In this near final post in my series comparing DITA with Jekyll, I want to explore contrasting ways to produce PDFs.
I have other blog posts where I have stated how much I dislike PDFs with technical documentation. The main problem is that even though PDFs go out of date quickly, users hang onto them and expect the PDFs to be current, relevant, accurate. PDFs don't really fit into an agile software development model.
Nevertheless, PDFs do tend to have use cases now and then (such as product overviews for sales people), and I know that in order to have a solid documentation system, you have to fill this PDF requirement to some degree. As a result, I set about exploring ways to produce high-quality PDFs from Jekyll.
Without question, DITA's strength is in producing PDFs. And yet, customizing these PDFs is not easy. You have to know XSL-F0 and other transform processes. I admit I never took the time to really try to learn them. I probably should have read through DITA for Print by Leigh White and took careful notes.
Producing a default PDF output from a DITA source using OxygenXML is pretty trivial. You just select PDF as one of your transformation scenarios. As I recall, OxygenXML does a good job in creating warnings for links not included or found in the build.
What I like about producing PDFs from OxygenXML is that see you can set up all of these transformations in your system and then just click a button and initiate multiple builds. It really is a powerful publishing tool particularly when it comes to PDF.
Jekyll was designed as a web publishing tool, and it is primarily used by bloggers, web designers, developers, or by people who have other website needs. Very few people are using Jekyll to publish any kind of PDF. Therefore, there isn't much information on how to get PDF out of Jekyll.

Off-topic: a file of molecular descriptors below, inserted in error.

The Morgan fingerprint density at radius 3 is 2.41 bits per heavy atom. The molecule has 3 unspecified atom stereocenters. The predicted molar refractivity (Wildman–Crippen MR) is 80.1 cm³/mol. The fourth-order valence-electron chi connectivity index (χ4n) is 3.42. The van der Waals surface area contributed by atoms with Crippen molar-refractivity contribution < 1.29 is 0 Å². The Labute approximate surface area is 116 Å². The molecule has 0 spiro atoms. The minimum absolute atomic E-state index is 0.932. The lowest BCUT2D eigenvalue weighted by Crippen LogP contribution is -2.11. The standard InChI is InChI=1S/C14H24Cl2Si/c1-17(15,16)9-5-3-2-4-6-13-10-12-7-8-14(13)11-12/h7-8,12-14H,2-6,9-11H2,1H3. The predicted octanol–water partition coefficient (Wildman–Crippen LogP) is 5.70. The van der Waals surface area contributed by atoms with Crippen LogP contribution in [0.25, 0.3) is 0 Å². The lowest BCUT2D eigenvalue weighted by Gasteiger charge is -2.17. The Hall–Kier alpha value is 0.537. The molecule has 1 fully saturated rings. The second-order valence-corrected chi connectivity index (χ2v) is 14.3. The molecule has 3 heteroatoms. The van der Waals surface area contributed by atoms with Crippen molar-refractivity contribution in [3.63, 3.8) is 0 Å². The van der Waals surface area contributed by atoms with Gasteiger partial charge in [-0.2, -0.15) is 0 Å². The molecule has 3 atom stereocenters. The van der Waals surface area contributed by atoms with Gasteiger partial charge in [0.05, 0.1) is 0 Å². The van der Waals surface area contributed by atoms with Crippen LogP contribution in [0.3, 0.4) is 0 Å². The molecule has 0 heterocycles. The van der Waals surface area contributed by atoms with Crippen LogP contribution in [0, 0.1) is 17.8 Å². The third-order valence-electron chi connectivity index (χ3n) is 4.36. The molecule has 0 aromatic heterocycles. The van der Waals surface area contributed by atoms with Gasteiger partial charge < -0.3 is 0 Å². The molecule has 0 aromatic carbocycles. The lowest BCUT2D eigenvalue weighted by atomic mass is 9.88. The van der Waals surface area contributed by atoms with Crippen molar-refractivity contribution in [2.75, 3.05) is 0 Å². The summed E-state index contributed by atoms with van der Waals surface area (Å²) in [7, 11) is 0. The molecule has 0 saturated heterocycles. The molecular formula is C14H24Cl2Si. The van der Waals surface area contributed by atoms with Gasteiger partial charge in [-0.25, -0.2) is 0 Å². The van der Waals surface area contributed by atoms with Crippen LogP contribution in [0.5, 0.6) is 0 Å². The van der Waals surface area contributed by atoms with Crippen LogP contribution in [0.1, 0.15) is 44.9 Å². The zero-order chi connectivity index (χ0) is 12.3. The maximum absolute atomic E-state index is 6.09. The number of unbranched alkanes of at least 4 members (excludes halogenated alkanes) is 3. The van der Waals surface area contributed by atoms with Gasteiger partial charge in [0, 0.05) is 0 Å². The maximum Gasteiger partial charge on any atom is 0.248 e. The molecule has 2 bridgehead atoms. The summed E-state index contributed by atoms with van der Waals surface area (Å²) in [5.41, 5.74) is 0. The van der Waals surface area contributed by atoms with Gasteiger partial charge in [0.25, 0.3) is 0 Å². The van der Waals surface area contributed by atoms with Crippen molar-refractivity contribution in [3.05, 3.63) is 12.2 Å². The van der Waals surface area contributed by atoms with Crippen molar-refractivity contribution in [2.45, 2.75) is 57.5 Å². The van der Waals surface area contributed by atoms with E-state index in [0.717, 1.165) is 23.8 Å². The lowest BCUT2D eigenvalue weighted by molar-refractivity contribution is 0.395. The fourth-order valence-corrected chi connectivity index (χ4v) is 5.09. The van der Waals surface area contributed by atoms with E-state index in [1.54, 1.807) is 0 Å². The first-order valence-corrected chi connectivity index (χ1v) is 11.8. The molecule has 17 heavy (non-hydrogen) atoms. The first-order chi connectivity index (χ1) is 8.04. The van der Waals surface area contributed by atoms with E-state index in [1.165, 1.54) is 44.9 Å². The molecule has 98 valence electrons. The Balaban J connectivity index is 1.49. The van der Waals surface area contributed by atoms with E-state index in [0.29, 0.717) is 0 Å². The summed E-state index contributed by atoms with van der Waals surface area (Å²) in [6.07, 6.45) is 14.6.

Some Jekyll plugins let you create a PDF from an existing page, but these single-page PDFs are not the end goal for most technical writers. Most technical writers usually need to create a lengthy PDF that contains all the pages or a subset of pages in the help system, with features such as a table of contents, cross-references, running headers and footers, and other details.
If you really need a lengthy PDF from Jekyll, here's a way to do it. You buy a tool called Prince (~$500) that will transform HTML into PDF using CSS stylesheets. I played around with Prince this week, and I really like it. In fact, even if I were producing PDFs from DITA in OxygenXML, I would still use Prince because I can more easily use the existing stylesheet language (CSS) that I already know. (I believe the next version of OxygenXML will have Prince as an integration option.)
There's a strong argument for using CSS to style your PDFs: you can single source your styles.
If you're able to use the same stylesheet for both your website and your PDF, then you save yourself a lot of time, and your content is more consistent stylistically. (For all the enthusiasm that DITA proponents put forward with single sourcing, you never quite hear whether the styles used for both print and web outputs are single sourced.)
I have a post where I will reveal all the technical details of how to generate good-looking PDFs from Jekyll soon, but for now I will just mention the basic process.